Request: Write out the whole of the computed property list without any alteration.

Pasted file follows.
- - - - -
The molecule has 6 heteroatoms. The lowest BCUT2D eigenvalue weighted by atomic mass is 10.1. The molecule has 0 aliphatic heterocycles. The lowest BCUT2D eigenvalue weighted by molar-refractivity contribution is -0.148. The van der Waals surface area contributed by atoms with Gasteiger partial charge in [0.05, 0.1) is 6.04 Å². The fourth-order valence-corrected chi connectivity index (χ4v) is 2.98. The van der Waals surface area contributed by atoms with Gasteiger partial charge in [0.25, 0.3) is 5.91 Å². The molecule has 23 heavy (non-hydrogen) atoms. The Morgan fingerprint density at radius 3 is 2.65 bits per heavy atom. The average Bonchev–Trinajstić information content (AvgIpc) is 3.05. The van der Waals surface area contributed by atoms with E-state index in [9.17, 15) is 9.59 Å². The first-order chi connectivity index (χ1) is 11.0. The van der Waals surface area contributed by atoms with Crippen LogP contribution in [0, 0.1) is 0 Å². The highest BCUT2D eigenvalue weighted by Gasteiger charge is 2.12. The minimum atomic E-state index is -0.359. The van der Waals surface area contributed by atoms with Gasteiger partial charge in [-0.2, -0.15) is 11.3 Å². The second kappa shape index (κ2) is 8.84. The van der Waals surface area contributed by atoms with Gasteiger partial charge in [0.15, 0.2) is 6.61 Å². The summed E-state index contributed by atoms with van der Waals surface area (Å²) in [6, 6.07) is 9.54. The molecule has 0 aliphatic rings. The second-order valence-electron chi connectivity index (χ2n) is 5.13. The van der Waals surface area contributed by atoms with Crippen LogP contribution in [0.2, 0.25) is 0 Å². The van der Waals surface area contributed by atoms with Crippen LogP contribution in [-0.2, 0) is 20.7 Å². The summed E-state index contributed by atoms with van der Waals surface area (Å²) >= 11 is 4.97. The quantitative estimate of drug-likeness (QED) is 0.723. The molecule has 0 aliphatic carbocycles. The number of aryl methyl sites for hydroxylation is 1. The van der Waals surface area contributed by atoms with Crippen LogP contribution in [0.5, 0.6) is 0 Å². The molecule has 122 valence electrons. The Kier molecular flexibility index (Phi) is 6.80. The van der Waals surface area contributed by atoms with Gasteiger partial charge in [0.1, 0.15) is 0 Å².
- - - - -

The molecule has 6 heteroatoms. The lowest BCUT2D eigenvalue weighted by atomic mass is 10.1. The molecule has 0 aliphatic heterocycles. The lowest BCUT2D eigenvalue weighted by molar-refractivity contribution is -0.148. The van der Waals surface area contributed by atoms with Gasteiger partial charge in [0.05, 0.1) is 6.04 Å². The fourth-order valence-corrected chi connectivity index (χ4v) is 2.98. The van der Waals surface area contributed by atoms with Gasteiger partial charge in [0.25, 0.3) is 5.91 Å². The molecule has 23 heavy (non-hydrogen) atoms. The Morgan fingerprint density at radius 3 is 2.65 bits per heavy atom. The average Bonchev–Trinajstić information content (AvgIpc) is 3.05. The van der Waals surface area contributed by atoms with E-state index in [9.17, 15) is 9.59 Å². The first-order chi connectivity index (χ1) is 11.0. The van der Waals surface area contributed by atoms with Crippen LogP contribution in [0, 0.1) is 0 Å². The highest BCUT2D eigenvalue weighted by Gasteiger charge is 2.12. The minimum atomic E-state index is -0.359. The van der Waals surface area contributed by atoms with Gasteiger partial charge in [-0.2, -0.15) is 11.3 Å². The second kappa shape index (κ2) is 8.84. The van der Waals surface area contributed by atoms with Gasteiger partial charge in [0.15, 0.2) is 6.61 Å². The summed E-state index contributed by atoms with van der Waals surface area (Å²) in [6, 6.07) is 9.54. The molecule has 0 aliphatic rings. The second-order valence-electron chi connectivity index (χ2n) is 5.13. The van der Waals surface area contributed by atoms with Crippen LogP contribution in [0.2, 0.25) is 0 Å². The van der Waals surface area contributed by atoms with Crippen LogP contribution in [-0.2, 0) is 20.7 Å². The summed E-state index contributed by atoms with van der Waals surface area (Å²) >= 11 is 4.97. The quantitative estimate of drug-likeness (QED) is 0.723. The molecule has 0 aliphatic carbocycles. The number of aryl methyl sites for hydroxylation is 1. The van der Waals surface area contributed by atoms with Crippen LogP contribution in [0.5, 0.6) is 0 Å². The molecule has 122 valence electrons. The Kier molecular flexibility index (Phi) is 6.80. The van der Waals surface area contributed by atoms with Gasteiger partial charge in [0.1, 0.15) is 0 Å².